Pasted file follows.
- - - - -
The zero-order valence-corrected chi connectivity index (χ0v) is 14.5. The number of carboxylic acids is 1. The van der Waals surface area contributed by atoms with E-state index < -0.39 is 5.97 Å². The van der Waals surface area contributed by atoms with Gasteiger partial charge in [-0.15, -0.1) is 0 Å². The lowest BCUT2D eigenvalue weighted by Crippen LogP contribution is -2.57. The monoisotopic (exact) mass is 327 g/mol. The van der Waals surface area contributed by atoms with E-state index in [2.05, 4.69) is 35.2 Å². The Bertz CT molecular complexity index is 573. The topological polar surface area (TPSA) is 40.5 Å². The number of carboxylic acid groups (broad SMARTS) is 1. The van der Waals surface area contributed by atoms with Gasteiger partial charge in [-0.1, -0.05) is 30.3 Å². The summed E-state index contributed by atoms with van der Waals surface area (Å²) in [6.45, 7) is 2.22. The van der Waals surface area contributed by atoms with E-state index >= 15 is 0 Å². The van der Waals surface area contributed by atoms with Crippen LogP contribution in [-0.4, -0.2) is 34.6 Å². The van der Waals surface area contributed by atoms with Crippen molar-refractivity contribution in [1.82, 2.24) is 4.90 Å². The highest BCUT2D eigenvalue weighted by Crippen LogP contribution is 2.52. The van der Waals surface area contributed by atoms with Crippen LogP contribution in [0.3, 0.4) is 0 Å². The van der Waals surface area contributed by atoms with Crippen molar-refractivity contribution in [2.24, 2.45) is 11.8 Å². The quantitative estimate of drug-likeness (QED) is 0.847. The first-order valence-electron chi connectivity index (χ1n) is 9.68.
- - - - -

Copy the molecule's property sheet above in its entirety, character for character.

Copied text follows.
The zero-order valence-corrected chi connectivity index (χ0v) is 14.5. The number of carboxylic acids is 1. The van der Waals surface area contributed by atoms with E-state index < -0.39 is 5.97 Å². The van der Waals surface area contributed by atoms with Gasteiger partial charge in [-0.15, -0.1) is 0 Å². The lowest BCUT2D eigenvalue weighted by Crippen LogP contribution is -2.57. The monoisotopic (exact) mass is 327 g/mol. The van der Waals surface area contributed by atoms with E-state index in [2.05, 4.69) is 35.2 Å². The Bertz CT molecular complexity index is 573. The topological polar surface area (TPSA) is 40.5 Å². The number of carboxylic acid groups (broad SMARTS) is 1. The van der Waals surface area contributed by atoms with Gasteiger partial charge in [-0.1, -0.05) is 30.3 Å². The summed E-state index contributed by atoms with van der Waals surface area (Å²) in [6.45, 7) is 2.22. The van der Waals surface area contributed by atoms with E-state index >= 15 is 0 Å². The van der Waals surface area contributed by atoms with Crippen LogP contribution in [-0.4, -0.2) is 34.6 Å². The van der Waals surface area contributed by atoms with Crippen molar-refractivity contribution in [1.82, 2.24) is 4.90 Å². The highest BCUT2D eigenvalue weighted by Crippen LogP contribution is 2.52. The van der Waals surface area contributed by atoms with Crippen LogP contribution in [0.3, 0.4) is 0 Å². The van der Waals surface area contributed by atoms with Crippen molar-refractivity contribution in [2.24, 2.45) is 11.8 Å². The quantitative estimate of drug-likeness (QED) is 0.847. The first-order valence-electron chi connectivity index (χ1n) is 9.68.